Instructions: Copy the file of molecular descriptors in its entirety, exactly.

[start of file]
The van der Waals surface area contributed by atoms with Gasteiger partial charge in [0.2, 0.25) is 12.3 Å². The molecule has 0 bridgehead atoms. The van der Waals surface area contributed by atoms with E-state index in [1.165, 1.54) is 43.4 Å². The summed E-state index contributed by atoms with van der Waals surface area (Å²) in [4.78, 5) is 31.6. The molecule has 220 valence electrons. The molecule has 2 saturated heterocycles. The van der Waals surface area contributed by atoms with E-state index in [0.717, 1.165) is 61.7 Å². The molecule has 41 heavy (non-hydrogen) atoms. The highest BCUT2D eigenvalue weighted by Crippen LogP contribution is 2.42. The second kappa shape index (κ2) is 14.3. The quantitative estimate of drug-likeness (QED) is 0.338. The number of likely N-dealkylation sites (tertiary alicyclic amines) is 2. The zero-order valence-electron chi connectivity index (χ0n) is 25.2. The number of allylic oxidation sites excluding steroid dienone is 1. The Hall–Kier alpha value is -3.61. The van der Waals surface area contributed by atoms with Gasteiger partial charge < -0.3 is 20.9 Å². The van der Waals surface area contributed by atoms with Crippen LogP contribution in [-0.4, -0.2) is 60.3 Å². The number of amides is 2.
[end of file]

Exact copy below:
The van der Waals surface area contributed by atoms with Gasteiger partial charge in [0.2, 0.25) is 12.3 Å². The molecule has 0 bridgehead atoms. The van der Waals surface area contributed by atoms with E-state index in [1.165, 1.54) is 43.4 Å². The summed E-state index contributed by atoms with van der Waals surface area (Å²) in [4.78, 5) is 31.6. The molecule has 220 valence electrons. The molecule has 2 saturated heterocycles. The van der Waals surface area contributed by atoms with E-state index in [0.717, 1.165) is 61.7 Å². The molecule has 41 heavy (non-hydrogen) atoms. The highest BCUT2D eigenvalue weighted by Crippen LogP contribution is 2.42. The second kappa shape index (κ2) is 14.3. The quantitative estimate of drug-likeness (QED) is 0.338. The number of likely N-dealkylation sites (tertiary alicyclic amines) is 2. The zero-order valence-electron chi connectivity index (χ0n) is 25.2. The number of allylic oxidation sites excluding steroid dienone is 1. The Hall–Kier alpha value is -3.61. The van der Waals surface area contributed by atoms with Gasteiger partial charge < -0.3 is 20.9 Å². The van der Waals surface area contributed by atoms with Crippen LogP contribution in [-0.4, -0.2) is 60.3 Å². The number of amides is 2.